Mr. Russell Brown (Dumfries and Galloway) (Lab): Thank you, Mr. Speaker. May I also thank my right hon. Friend for his announcement of the 1,000 new railway carriages? What might be the effect on that investment of considering breaking up Network Rail?
Mr. Alexander: I have already spoken about our additional capacity and investment in the railwaysfor example, on the west coast main line. I do not believe it would be wise to break the west coast main line into the 14 component parts represented by the train operating companies that work on the line. The more sensible approach is to recognise that the stability of the industry structure that we have secured in recent years and the sustained investment have not only enhanced capacity on the railway but increased performance and safety.
Danny Alexander (Inverness, Nairn, Badenoch and Strathspey) (LD): One way of tackling overcrowding is to increase frequency. In the context of services to Inverness, two things can be done: frequency can be increased between Inverness and London through the east coast main line franchise, and Network Rail can make the necessary investment to reduce journey times between Inverness and Edinburgh to under three hours. Will the Secretary of State use his good offices to support both those outcomes?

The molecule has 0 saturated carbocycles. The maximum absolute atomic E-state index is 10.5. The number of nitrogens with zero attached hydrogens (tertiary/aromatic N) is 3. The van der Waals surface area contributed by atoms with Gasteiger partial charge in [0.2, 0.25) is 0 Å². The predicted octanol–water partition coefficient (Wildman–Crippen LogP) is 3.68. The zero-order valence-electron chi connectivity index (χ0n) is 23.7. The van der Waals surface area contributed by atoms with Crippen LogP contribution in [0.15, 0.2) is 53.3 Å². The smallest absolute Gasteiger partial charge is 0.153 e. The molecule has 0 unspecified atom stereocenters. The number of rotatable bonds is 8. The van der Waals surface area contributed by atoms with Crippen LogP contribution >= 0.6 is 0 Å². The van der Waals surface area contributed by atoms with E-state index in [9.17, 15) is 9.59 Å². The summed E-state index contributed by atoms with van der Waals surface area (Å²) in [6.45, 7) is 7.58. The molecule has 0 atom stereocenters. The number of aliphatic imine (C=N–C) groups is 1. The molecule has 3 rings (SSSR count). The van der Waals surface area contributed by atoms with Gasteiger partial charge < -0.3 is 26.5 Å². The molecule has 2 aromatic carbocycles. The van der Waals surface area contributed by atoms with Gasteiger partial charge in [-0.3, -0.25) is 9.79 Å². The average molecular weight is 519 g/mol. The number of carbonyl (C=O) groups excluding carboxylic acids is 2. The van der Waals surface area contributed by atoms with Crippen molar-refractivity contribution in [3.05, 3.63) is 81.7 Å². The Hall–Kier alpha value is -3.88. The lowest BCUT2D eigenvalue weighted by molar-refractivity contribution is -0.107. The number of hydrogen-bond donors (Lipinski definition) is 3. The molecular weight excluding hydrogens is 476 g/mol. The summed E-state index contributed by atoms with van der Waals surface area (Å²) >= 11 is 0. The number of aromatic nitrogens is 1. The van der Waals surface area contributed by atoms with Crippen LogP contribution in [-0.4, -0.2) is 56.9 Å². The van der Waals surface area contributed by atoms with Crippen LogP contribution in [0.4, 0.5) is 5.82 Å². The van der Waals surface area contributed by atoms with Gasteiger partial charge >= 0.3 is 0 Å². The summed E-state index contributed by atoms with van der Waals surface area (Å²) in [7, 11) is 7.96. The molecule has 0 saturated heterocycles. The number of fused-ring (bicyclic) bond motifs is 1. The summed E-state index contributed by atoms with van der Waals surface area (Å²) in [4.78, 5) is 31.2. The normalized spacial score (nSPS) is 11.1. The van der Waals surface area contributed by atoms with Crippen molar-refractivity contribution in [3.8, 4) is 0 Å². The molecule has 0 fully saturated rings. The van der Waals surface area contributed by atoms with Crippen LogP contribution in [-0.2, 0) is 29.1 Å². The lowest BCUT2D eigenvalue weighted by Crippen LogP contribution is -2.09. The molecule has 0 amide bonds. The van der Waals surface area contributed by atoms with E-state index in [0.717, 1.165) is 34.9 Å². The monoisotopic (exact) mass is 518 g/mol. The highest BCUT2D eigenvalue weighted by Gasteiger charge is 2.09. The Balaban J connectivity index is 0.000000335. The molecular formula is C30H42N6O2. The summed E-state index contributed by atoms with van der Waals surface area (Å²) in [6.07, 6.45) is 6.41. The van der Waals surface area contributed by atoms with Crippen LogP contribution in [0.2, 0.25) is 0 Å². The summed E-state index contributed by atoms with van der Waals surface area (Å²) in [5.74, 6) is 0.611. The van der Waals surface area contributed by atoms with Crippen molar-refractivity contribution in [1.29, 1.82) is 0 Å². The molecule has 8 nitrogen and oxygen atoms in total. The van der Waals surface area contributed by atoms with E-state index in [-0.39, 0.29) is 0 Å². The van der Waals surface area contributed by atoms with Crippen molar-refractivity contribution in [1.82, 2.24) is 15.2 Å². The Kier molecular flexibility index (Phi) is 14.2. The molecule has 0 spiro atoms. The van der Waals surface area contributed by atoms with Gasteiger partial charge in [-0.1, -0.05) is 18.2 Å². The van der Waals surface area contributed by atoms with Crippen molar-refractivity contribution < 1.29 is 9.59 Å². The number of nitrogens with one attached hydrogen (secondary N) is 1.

Mr. Alexander: The hon. Gentleman is well aware that responsibility for many aspects of rail policy now rests with the Scottish Executive; I will certainly undertake to ensure that his comments are passed on.
Mark Lazarowicz (Edinburgh, North and Leith) (Lab/Co-op): My right hon. Friend has rightly spoken about the benefits of upgrading the west coast main line. Will he look at ways of ensuring that the benefits of upgrading are felt as widely as possible by improving inter-city rail services between Edinburgh and north-west England, especially Manchester?
Mr. Alexander: My hon. Friend is right in recognising that there have been significant improvements on the west coast main line as a result of the sustained investment in recent yearsnot only in services operating from the north to Manchester but in services from London to Manchester, where there has been a significant transfer, or a modal shift, from use of air services to use of the train. There are potential benefits to be gained not just on a single route but in many parts of the country as a result of the investment in the west coast main line.